Confusion has arisen as a result of its similarity to neoliberalism. Therefore, it is not surprising, but still totally incorrect, that, for instance, the Dominican priest Father Nawroth viewed the Social Market Economy as a mere variant of neoliberalism in his comprehensive analysis of the philosophical foundations of the new liberalism.* The similarity to neoliberalism need not be denied; we owe it countless important impulses, but whereas neoliberalism views the machinery of competition as the sole principle of organization, the idea of the Social Market Economy finds its roots elsewhere. Those roots lie in the dynamic theory developed in the 1920s, in the philosophical anthropology of the 1920s, in a different view of the state, and in the further development of the concept of a style, which is usually rejected by neoliberalism. The coordinated functions of the Social Market Economy do not lie exclusively in the mechanical rules of competition. The organizational principles relate to the state and society, both of which express their value norms and responsibilities in the overall system of the Social Market Economy.
The Social Market Economy is not exclusively a theory of competition. It may best be described as a stylistic concept, in the sense that the Social Market Economy seeks a stylistic coordination between the spheres of life represented by the market, the state, and social groups. Its approach is thus as much sociological as economic, as much static as dynamic. It is a dialectical concept in which social objectives are given as much weight as economic ones; it therefore combines economic and social policies in one.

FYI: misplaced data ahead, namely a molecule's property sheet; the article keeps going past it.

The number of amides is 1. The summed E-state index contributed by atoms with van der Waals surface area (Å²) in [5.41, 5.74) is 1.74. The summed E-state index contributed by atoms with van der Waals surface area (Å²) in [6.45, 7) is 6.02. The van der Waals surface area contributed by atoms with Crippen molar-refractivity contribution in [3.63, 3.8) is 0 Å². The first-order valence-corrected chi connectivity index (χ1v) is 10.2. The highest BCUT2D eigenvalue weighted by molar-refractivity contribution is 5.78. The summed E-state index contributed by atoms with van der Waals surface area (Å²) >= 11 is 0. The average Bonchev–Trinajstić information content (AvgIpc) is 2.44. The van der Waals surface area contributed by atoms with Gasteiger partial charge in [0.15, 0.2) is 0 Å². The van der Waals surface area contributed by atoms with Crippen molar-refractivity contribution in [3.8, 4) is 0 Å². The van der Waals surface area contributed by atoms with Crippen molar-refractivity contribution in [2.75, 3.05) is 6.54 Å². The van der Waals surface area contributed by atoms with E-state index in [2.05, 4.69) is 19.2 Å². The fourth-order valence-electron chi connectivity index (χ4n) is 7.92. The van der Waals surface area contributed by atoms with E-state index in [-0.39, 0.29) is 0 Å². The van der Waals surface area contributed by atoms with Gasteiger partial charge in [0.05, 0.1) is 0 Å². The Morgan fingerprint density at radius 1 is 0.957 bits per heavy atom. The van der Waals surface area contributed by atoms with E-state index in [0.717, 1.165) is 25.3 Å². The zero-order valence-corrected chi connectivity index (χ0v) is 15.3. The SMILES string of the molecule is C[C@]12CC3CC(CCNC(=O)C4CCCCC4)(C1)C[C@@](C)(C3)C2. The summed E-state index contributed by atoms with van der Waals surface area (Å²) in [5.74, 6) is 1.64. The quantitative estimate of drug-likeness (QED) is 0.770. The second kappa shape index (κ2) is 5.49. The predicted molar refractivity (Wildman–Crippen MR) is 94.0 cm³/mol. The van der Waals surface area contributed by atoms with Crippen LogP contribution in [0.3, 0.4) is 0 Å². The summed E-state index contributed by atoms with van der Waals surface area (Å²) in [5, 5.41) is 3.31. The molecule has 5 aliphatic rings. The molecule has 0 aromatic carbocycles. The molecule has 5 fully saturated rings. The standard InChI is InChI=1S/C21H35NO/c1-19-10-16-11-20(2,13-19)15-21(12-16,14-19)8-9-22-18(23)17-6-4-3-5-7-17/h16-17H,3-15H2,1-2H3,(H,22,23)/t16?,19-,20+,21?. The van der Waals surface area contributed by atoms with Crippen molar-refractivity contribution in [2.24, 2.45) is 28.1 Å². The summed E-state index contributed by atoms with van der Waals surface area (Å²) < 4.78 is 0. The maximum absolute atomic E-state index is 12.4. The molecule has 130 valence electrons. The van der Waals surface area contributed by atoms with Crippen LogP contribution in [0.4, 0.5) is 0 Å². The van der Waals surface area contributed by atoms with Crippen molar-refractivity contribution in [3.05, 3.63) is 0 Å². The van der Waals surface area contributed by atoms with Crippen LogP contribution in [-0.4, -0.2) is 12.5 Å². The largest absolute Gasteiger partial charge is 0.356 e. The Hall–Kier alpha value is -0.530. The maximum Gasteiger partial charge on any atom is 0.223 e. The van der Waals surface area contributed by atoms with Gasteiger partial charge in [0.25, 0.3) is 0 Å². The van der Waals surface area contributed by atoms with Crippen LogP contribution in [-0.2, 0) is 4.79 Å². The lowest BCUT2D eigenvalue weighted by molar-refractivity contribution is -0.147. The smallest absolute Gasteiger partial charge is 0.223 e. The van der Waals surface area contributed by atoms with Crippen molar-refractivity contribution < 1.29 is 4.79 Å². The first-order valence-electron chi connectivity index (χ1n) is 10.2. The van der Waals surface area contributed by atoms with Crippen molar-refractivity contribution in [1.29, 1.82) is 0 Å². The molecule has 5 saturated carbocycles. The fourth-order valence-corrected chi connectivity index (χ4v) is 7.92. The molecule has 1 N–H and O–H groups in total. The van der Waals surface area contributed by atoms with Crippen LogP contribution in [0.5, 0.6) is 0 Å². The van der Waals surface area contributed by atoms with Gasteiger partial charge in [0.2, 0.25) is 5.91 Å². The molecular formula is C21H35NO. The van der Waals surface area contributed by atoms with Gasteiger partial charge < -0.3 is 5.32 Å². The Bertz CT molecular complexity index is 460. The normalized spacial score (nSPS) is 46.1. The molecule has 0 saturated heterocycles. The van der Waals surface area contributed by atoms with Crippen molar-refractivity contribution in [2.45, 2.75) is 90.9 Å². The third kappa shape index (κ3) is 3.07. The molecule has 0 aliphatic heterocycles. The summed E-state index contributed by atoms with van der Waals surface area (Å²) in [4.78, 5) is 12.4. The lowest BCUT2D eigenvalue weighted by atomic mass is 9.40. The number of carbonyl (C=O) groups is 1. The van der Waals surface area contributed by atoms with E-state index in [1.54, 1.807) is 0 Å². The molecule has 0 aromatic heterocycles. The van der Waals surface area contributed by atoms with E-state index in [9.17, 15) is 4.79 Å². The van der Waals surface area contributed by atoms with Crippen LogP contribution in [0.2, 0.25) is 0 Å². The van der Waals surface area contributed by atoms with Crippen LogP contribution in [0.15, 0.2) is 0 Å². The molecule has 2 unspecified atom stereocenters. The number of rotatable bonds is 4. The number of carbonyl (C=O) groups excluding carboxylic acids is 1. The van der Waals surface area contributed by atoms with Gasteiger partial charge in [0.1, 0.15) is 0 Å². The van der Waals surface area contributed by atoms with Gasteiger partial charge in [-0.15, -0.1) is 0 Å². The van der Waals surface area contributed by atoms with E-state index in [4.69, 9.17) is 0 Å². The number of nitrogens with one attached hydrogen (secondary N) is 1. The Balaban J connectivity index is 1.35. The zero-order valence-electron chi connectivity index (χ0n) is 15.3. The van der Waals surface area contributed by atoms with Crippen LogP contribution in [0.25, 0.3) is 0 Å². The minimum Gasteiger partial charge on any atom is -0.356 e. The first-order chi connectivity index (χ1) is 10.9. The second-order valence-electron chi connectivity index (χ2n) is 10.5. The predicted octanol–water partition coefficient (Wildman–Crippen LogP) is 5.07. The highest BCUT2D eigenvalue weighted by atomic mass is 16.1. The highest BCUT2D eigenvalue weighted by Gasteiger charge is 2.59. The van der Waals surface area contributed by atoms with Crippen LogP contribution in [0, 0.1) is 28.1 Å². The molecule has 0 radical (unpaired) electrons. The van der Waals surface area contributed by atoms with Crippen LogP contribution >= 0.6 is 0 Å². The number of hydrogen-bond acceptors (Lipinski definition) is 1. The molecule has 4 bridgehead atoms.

[ . . . ]
Let us take a closer look at this. Our society is an entity in which some groups strive more for freedom and others more for social security, an entity in which all are interested in growth, but only to the extent that their private milieu is not disturbed too much. As is often the case in monetary and foreign trade theory, we might also speak of a magic triangle whose corners represent the goals of personal freedom, economic and social security, and growth. In the past, these opposing goals have given rise to situation of social conflict because each tried to assert itself at the expense of others. This led to extreme forms of radical liberal or radical interventionist social goals but also to the escape route of rigid adherence to inherited forms or to an unsystematic mixture of all principles, as in interventionism.
The Social Market Economy is not a philosophy about the fundamental values of our society. It leaves that to the system of norms by which judgments are made from a religious or philosophical perspective. Instead, it is an irenic notion of order, a strategic idea within the conflict of different goals and perspectives. It is a stylistic formula through which an attempt is made to bring the essential goals of our free society into a new practical balance that has never before been realized in the course of history.
* Egon Edgar Nawroth, Die Sozial- und Wirtschaftsphilosophie des Neoliberalismus (Sammlung Politea series, publications of the International Institute for Social Sciences and Politics, University of Freiburg, Switzerland, ed. F. A. Utz, vol. 14). Heidelberg: Löwen, 1961.